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I have an exciting topic for today! I’m talking about how strategic goals are put into action. A strategic goal is always a high-quality idea. How are high-quality ideas put into practice?
A strategy is all about the helicopter perspective. One must have one’s head in the clouds but also really long legs – this is my motto. Once the entire strategic thinking has been crystallized onto a single strategy page, the Strategy 1Pager, the strategy must be implemented through these goals. These goals are always high-quality, but the actions themselves happen at the grassroots level. A gap very often forms in-between. How is the gap closed so that the strategy becomes concrete and implements faster? That is worth knowing.
Once the strategic goal is broken down into subgoals, it becomes concrete much more easily. This is why subgoals are needed because they are broken down into actions.
The above structure is needed to implement the strategy. It’s a very simple idea, but the work is very often left undone.
People implementing the actions are sometimes very impatient, they want concreteness immediately. Take your time! The upper-level problem needs to be clarified first, and only then can it be broken down into subgoals and concrete actions. I always tell people that now is the time to look at the company from the CEO’s perspective. One must dare to stay on the upper level for a moment so that it becomes clear. This is how better goals and actions are created.
The entire idea is to find more meaningful actions!
Responsibility is needed, of course. Companies are good at giving responsibility, but it can be, that the correct people to hold the responsibilities are found faster if the strategy is clearly divided into subgoals.
The worst-case scenario is that the link is broken and the strategy remains as a PowerPoint slide presentation, which is looked at once a year. Transparency is the key and a practical way to follow–up on everyone and their work.
A company always has a few crucial key persons, who are always up-front working in ever project. If this happens, no one will have the time to do anything. The strategy won’t become concrete and implement.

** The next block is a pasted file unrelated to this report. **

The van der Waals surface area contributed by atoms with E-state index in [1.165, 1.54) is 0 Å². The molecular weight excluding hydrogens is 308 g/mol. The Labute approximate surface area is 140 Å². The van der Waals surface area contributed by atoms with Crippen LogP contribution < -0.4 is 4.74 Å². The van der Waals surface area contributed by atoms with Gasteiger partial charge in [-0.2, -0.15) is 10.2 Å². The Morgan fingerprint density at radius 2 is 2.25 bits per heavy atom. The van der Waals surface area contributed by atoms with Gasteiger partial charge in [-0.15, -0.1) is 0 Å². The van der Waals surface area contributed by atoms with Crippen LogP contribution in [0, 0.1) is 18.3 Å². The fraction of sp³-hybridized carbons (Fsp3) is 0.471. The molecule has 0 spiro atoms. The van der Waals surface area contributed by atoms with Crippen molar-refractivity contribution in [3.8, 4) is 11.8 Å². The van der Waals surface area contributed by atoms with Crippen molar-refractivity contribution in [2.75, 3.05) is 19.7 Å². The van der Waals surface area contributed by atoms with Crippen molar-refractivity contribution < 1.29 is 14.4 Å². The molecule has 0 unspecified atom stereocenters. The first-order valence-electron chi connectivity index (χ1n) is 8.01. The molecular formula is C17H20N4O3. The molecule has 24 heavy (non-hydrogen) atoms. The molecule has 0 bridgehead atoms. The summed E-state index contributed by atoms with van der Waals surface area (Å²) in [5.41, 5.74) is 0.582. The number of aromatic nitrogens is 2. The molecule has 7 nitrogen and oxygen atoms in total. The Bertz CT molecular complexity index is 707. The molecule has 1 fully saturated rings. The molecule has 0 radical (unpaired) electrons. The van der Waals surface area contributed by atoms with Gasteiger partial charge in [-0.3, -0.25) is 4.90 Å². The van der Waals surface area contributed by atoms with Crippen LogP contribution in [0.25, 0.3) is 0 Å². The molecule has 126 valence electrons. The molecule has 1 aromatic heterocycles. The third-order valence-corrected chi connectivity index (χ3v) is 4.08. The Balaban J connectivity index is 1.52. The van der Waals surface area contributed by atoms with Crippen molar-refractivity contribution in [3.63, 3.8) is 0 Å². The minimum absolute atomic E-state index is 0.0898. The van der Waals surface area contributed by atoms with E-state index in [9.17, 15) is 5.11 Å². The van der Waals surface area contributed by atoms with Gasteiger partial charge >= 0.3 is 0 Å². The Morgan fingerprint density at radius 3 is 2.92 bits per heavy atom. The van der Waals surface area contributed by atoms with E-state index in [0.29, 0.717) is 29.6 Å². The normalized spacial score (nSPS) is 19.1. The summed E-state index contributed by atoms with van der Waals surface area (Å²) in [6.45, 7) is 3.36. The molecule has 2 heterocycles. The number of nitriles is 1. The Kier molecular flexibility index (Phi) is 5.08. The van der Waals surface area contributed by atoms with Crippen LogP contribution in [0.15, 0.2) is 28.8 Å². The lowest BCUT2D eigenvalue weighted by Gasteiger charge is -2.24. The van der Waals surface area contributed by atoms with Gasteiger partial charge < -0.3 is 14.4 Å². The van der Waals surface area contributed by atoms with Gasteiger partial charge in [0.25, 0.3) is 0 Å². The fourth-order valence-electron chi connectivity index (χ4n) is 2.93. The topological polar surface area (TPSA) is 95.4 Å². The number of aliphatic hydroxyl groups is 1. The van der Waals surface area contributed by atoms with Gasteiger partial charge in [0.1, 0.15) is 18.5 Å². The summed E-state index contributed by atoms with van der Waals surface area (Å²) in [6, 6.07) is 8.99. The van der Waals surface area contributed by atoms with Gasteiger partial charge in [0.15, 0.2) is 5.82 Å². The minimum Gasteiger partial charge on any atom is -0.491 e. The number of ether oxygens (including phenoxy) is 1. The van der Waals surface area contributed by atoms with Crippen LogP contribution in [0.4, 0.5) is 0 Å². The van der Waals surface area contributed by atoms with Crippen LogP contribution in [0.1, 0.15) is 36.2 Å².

Team members who begin implementing and planning the goals become easily overloaded with work. A map of resources needs to be made to see directly how people are distributed between projects. An individual must not be involved in too many projects, only in one or two subgoals. If someone has four projects going on simultaneously, it’s not good. Implementation is delayed!
How is the strategy’s higher goals reached? First, one needs to create a road map by prioritizing subgoals: What should be done first, and what comes after that?
Once the road map has been created with the above method, the outcome is that people begin to implement their purpose. Everyone is so happy!
A sprint takes place over a week or two. When the road map and goals are implemented in sprints, the first thing is to look at the work pile: What has been achieved during the previous sprint and which tasks are chosen for the next one?
In the image above, the blue squares represent the subgoals and the grey squares represent the tasks. When tasks are chosen only for the next week of the two that make up the full spring, people know pretty well their workload situation and how much work they are able to take on during the next week. That’s when they choose a more realistic amount of tasks to complete. Also, everyone is happier when they don’t need to be stressing about the work pile. There’s no need to carry the weight of the whole pile on one’s shoulders, it’s enough to implement the current goals!
Sprints create time pressure! People know that after a week or two they will be asked if they finished their task. This leads to the fact that people put in the effort to finish the task on time. Instead of creating something extra fine around the task, they focus on the core task.
When working in sprints, projects converge, focus on the core. Traditionally, the schedule has been delayed, when extra-fine things have been added during project meetings. When a project’s schedule won’t yield, people prioritize and focus on the core of the tasks.
To run and lead this whole project one needs a strategy board.
I have noticed that bigger companies require two sorts of boards. One is for the management team, which includes the big choices and goals and how to proceed with them. After breaking down the big goals, the subgoals and the tasks are then put onto another board. When the goals and tasks are weekly followed up through the strategy boards, the strategy implements quickly!
Somehow the logic in this is pretty simple. The magic is in the way one puts this into action, how the structure for the required tools and meeting agendas is built.
After working a long time with strategy implementation, every project has brought new ways in how to make the work transparent more efficiently. That’s how people learn to prioritize better and success will follow.
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Stradigo is a brand owned by Rdigo Oy (Business-ID: 2120844-1).
Learn more from our Imprint.
Rdigo Oy is registered in Finland as a Limited company. We are a strategy consultancy located in the Helsinki capital region.
We’ve been in business since 2007. The company name comes from the latin word Redigo, meaning both ‘I shape’ & ‘I renew’.
Stradigo combines the word strategy with Rdigo.